At the core of open source software, there exists a set of common values and methods that help define an approach toward collaboration and sharing. According to the Organization for the Advancement of Structured Information Standards (OASIS), a non-profit global consortium that provides a platform for the development open standards for security, Internet of Things, content technologies and other areas, open standards share these common values, and has launched Open Projects to give organizations a new space in which they can more closely connect their open source and open standards work.
Carol Geyer, chief development officer at OASIS, explained in an interview with The New Stack that Open Projects arose as part of a realization that open source and open standards shared this commonality and should no longer be treated as separate.
“Organizations across the board are waking up to the fact that the lines between open source and standards are blurring, and there’s much to gain from a unified approach. With Open Projects, OASIS brings 25+ years of standards expertise to the table,” said Geyer. “We know how to produce work that gets recognized by governments and de jure bodies — work that gets included in public procurement and policy. We know how to give groups the right level of process and governance so their work stays on track while ensuring communities retain the autonomy and ability to work in ways that makes sense for them.”
With Open Projects, OASIS intends to offer a unified home to “any initiative for developing code, APIs, specifications, or reference implementations” that is seeking “a path to standardization and de jure approval for reference in international policy and procurement,” according to a company statement. The new initiative will give communities “the power to develop what they choose — APIs, code, specifications, reference implementations, guidelines — in one place, under open source licenses, with a path to recognition in global policy and procurement,” the statement goes on to say.
Open Projects launched earlier this month with the first two Open Projects — Open Services for Lifecycle Collaboration (OSLC) and OpenDocument Format (ODF) Advocacy — as well as an Open Projects Advisory Council. The council will work to provide “strategic insight on the needs of open source projects, identifying current practices that work well and exploring new approaches where improvements can be made with a goal of curating the future of open source” and formed with members from Microsoft, Cloudbees, and The Apache Software Foundation, among others.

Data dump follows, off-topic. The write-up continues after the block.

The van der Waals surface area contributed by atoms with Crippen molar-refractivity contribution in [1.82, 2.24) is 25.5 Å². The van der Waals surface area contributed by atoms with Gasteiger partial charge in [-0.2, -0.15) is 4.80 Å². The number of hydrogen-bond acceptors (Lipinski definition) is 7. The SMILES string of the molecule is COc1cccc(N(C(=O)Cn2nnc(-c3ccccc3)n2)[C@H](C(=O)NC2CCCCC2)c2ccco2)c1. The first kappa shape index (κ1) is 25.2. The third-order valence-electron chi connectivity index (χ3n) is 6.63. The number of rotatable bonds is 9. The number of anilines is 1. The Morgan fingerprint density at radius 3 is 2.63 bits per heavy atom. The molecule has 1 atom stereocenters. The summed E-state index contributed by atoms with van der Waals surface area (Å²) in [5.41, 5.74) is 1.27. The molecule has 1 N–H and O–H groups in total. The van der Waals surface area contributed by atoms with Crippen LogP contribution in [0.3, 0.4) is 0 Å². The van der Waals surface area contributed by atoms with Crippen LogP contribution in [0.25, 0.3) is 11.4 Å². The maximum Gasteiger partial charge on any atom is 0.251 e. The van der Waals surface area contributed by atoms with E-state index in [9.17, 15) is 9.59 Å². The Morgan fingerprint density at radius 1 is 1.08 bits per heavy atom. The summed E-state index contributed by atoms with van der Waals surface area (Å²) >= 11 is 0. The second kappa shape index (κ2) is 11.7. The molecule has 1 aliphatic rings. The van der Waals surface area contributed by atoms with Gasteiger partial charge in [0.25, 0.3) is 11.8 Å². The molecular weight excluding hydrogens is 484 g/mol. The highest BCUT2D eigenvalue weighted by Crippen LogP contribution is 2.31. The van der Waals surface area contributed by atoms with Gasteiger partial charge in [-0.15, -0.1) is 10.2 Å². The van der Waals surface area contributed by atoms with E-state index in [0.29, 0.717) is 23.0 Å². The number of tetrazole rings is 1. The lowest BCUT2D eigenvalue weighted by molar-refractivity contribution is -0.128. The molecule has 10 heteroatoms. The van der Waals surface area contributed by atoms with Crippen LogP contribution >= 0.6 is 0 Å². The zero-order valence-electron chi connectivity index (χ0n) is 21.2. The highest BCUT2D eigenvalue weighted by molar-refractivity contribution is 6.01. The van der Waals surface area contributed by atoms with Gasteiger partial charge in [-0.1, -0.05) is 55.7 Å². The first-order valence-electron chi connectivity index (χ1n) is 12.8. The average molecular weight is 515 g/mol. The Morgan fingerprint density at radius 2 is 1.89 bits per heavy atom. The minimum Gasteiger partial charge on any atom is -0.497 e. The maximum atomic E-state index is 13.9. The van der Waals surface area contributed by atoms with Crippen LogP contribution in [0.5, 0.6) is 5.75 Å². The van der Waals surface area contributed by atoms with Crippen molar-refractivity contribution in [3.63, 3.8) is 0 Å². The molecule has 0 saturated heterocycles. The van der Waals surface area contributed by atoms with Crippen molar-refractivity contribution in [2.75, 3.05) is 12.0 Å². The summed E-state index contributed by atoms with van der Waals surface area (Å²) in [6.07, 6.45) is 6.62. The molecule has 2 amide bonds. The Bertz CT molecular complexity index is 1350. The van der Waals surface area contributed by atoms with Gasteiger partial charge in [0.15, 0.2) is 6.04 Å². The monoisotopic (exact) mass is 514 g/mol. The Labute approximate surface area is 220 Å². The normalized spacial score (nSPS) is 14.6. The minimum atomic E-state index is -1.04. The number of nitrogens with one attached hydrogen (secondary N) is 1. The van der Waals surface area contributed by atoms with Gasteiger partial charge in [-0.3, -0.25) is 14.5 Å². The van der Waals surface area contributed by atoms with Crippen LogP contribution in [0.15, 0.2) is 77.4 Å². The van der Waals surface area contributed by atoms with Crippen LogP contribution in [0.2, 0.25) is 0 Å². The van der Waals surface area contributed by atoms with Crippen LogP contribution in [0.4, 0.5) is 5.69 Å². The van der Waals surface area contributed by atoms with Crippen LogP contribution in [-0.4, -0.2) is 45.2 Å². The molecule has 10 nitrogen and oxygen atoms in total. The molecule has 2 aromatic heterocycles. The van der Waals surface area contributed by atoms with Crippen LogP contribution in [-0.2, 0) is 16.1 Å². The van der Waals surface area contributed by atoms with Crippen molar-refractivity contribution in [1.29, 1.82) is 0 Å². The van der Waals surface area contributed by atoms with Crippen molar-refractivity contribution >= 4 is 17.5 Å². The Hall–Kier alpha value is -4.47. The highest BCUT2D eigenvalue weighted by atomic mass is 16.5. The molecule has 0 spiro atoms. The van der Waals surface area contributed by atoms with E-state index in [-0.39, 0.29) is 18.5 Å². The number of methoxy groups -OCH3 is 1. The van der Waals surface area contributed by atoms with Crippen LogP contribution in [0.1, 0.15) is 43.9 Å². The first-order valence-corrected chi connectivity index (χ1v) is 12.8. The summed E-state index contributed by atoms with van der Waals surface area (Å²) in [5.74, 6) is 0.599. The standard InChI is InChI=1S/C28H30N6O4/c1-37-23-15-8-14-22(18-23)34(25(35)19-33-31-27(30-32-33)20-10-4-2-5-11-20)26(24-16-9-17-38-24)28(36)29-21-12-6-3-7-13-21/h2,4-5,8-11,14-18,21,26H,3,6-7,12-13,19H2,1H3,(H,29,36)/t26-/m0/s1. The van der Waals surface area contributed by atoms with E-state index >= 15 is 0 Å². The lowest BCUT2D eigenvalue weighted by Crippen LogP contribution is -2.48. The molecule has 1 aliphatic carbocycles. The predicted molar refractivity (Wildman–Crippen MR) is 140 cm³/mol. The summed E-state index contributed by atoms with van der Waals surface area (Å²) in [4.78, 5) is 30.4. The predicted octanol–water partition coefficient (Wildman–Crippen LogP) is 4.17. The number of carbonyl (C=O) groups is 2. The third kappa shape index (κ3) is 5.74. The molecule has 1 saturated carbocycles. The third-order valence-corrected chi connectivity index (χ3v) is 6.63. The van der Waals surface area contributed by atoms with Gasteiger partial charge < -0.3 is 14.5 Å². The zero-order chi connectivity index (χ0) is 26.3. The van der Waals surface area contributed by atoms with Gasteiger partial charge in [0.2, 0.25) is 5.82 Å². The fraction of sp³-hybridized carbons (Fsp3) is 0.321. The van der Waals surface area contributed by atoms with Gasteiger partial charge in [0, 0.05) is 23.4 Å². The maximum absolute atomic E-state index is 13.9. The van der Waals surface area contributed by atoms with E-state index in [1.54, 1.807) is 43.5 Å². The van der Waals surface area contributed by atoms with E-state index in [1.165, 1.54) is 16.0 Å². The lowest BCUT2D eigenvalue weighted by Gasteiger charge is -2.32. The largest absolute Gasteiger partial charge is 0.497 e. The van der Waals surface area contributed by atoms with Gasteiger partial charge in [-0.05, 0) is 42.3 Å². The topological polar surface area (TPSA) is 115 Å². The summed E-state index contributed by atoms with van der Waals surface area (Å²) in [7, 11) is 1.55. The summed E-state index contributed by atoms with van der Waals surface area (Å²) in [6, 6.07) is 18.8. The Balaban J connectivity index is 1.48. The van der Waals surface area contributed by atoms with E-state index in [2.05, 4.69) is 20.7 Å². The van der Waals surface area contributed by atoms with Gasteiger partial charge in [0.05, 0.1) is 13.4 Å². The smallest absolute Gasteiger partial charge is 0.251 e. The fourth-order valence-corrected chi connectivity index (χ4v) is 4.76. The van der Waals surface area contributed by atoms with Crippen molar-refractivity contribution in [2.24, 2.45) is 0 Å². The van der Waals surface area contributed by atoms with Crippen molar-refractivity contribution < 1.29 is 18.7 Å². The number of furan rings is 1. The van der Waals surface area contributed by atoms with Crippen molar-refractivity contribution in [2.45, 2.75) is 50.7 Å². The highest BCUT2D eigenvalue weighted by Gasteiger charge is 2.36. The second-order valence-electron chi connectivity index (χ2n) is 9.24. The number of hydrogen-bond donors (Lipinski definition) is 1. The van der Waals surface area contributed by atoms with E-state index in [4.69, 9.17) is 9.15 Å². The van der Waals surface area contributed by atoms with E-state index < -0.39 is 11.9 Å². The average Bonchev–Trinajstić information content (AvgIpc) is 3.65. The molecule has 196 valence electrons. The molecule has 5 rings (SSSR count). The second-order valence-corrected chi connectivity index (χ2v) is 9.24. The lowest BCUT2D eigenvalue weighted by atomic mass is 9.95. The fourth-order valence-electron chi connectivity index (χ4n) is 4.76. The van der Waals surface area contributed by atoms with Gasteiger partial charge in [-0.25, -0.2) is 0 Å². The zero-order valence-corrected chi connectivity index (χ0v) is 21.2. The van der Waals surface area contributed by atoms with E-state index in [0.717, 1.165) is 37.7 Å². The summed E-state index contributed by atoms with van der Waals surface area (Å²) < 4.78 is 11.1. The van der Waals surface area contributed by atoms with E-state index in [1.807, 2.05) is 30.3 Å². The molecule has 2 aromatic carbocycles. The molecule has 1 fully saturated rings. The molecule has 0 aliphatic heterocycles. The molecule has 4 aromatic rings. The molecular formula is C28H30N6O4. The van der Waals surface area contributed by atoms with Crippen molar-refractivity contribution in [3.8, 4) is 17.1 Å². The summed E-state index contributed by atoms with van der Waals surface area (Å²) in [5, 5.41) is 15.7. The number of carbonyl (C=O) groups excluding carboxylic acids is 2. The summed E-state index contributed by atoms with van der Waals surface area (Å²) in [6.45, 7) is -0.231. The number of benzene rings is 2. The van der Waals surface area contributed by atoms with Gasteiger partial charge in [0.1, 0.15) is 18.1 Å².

Geyer explained that Open Projects will also work to give governments a reference point for determining whether or not open source software was created in accordance with certain principles.
“Our standards have gone on to be approved by ISO, ITU, and de jure bodies like that. Governments, especially in Europe, rely on that to tell them that a standard was produced in an open and transparent manner. As they’re approached with open source, there’s more confusion in governments – they would like more of a stamp on it from something that they know they can trust. We bring that to the table by embracing standards and open source, giving them one place where they can do both and give them that path to approval,” said Geyer. “Governments want to make sure that things were done in an open process where everybody has an opportunity to feed into the standard, so that it’s not just three companies that got together and put something together that is really rooted in their own proprietary thing. Openness is key. The OASIS process makes sure that all of those things are done in a way that conforms with international expectations.”
According to Geyer, the move goes beyond simply offering a unified space for open source and open standards, but rather, in conjunction with the advisory council, will offer a chance to rethink the approaches to the creation of both open source software and open standards.
“We’re using this as an opportunity not only to marry standards and open source, but also look at the way both of them have been done – what works, what we want to keep doing, but maybe also what we could do better in terms of governance and licensing,” said Geyer. “Everything is on the table.”